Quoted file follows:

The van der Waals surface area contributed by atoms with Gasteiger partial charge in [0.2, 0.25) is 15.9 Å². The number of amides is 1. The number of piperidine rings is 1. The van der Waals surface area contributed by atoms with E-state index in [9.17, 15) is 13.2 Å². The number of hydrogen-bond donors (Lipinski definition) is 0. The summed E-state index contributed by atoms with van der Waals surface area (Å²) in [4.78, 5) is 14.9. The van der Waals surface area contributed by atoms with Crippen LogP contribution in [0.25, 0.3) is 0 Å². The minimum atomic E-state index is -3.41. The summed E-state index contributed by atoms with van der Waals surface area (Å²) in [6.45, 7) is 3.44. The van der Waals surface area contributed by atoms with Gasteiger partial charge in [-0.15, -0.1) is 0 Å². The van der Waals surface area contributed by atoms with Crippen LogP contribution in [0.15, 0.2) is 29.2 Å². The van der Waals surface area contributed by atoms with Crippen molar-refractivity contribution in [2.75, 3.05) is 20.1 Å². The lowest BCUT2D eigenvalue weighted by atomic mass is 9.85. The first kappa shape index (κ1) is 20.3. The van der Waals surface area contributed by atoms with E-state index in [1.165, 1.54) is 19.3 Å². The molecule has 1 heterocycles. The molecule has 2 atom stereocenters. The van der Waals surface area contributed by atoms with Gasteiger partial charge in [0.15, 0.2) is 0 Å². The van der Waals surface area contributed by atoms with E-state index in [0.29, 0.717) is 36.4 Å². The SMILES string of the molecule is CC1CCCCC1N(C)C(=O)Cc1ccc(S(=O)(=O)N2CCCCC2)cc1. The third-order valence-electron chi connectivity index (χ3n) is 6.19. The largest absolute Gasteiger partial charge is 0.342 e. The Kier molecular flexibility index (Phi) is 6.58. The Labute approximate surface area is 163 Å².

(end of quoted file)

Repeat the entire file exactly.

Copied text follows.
The van der Waals surface area contributed by atoms with Gasteiger partial charge in [0.2, 0.25) is 15.9 Å². The number of amides is 1. The number of piperidine rings is 1. The van der Waals surface area contributed by atoms with E-state index in [9.17, 15) is 13.2 Å². The number of hydrogen-bond donors (Lipinski definition) is 0. The summed E-state index contributed by atoms with van der Waals surface area (Å²) in [4.78, 5) is 14.9. The van der Waals surface area contributed by atoms with Crippen LogP contribution in [0.25, 0.3) is 0 Å². The minimum atomic E-state index is -3.41. The summed E-state index contributed by atoms with van der Waals surface area (Å²) in [6.45, 7) is 3.44. The van der Waals surface area contributed by atoms with Gasteiger partial charge in [-0.15, -0.1) is 0 Å². The van der Waals surface area contributed by atoms with Crippen LogP contribution in [0.15, 0.2) is 29.2 Å². The van der Waals surface area contributed by atoms with Crippen molar-refractivity contribution in [2.75, 3.05) is 20.1 Å². The lowest BCUT2D eigenvalue weighted by atomic mass is 9.85. The first kappa shape index (κ1) is 20.3. The van der Waals surface area contributed by atoms with E-state index in [1.165, 1.54) is 19.3 Å². The molecule has 1 heterocycles. The molecule has 2 atom stereocenters. The van der Waals surface area contributed by atoms with Gasteiger partial charge in [0.15, 0.2) is 0 Å². The van der Waals surface area contributed by atoms with E-state index in [0.29, 0.717) is 36.4 Å². The SMILES string of the molecule is CC1CCCCC1N(C)C(=O)Cc1ccc(S(=O)(=O)N2CCCCC2)cc1. The third-order valence-electron chi connectivity index (χ3n) is 6.19. The largest absolute Gasteiger partial charge is 0.342 e. The Kier molecular flexibility index (Phi) is 6.58. The Labute approximate surface area is 163 Å².